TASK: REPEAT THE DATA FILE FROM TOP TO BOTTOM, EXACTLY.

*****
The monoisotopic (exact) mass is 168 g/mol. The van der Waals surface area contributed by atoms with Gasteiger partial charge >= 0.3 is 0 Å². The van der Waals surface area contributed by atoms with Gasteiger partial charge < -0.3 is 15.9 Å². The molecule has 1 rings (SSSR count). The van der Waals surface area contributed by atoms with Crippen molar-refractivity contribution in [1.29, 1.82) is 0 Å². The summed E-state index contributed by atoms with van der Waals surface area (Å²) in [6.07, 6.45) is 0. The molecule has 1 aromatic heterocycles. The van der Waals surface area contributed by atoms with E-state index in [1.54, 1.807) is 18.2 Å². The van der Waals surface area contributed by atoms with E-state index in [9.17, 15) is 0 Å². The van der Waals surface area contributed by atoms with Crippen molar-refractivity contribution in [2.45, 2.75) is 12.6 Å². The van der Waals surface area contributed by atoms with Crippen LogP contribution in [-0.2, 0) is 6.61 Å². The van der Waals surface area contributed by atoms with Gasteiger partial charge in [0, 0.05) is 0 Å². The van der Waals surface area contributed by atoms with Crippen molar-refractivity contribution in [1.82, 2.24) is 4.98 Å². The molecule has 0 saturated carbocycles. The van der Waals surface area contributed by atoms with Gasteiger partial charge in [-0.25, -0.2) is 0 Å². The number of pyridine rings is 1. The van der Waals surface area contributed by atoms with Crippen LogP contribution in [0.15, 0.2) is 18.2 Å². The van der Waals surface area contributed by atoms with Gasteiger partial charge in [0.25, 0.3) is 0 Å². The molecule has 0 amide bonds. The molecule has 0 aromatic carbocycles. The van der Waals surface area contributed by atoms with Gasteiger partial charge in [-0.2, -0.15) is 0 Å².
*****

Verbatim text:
The monoisotopic (exact) mass is 168 g/mol. The van der Waals surface area contributed by atoms with Gasteiger partial charge >= 0.3 is 0 Å². The van der Waals surface area contributed by atoms with Gasteiger partial charge < -0.3 is 15.9 Å². The molecule has 1 rings (SSSR count). The van der Waals surface area contributed by atoms with Crippen molar-refractivity contribution in [1.29, 1.82) is 0 Å². The summed E-state index contributed by atoms with van der Waals surface area (Å²) in [6.07, 6.45) is 0. The molecule has 1 aromatic heterocycles. The van der Waals surface area contributed by atoms with E-state index in [1.54, 1.807) is 18.2 Å². The van der Waals surface area contributed by atoms with E-state index in [9.17, 15) is 0 Å². The van der Waals surface area contributed by atoms with Crippen molar-refractivity contribution in [2.45, 2.75) is 12.6 Å². The van der Waals surface area contributed by atoms with Crippen LogP contribution in [-0.2, 0) is 6.61 Å². The van der Waals surface area contributed by atoms with Gasteiger partial charge in [0, 0.05) is 0 Å². The van der Waals surface area contributed by atoms with Crippen molar-refractivity contribution in [1.82, 2.24) is 4.98 Å². The molecule has 0 saturated carbocycles. The van der Waals surface area contributed by atoms with Gasteiger partial charge in [-0.25, -0.2) is 0 Å². The number of pyridine rings is 1. The van der Waals surface area contributed by atoms with Crippen LogP contribution in [0.15, 0.2) is 18.2 Å². The van der Waals surface area contributed by atoms with Gasteiger partial charge in [0.25, 0.3) is 0 Å². The molecule has 0 amide bonds. The molecule has 0 aromatic carbocycles. The van der Waals surface area contributed by atoms with Gasteiger partial charge in [-0.2, -0.15) is 0 Å².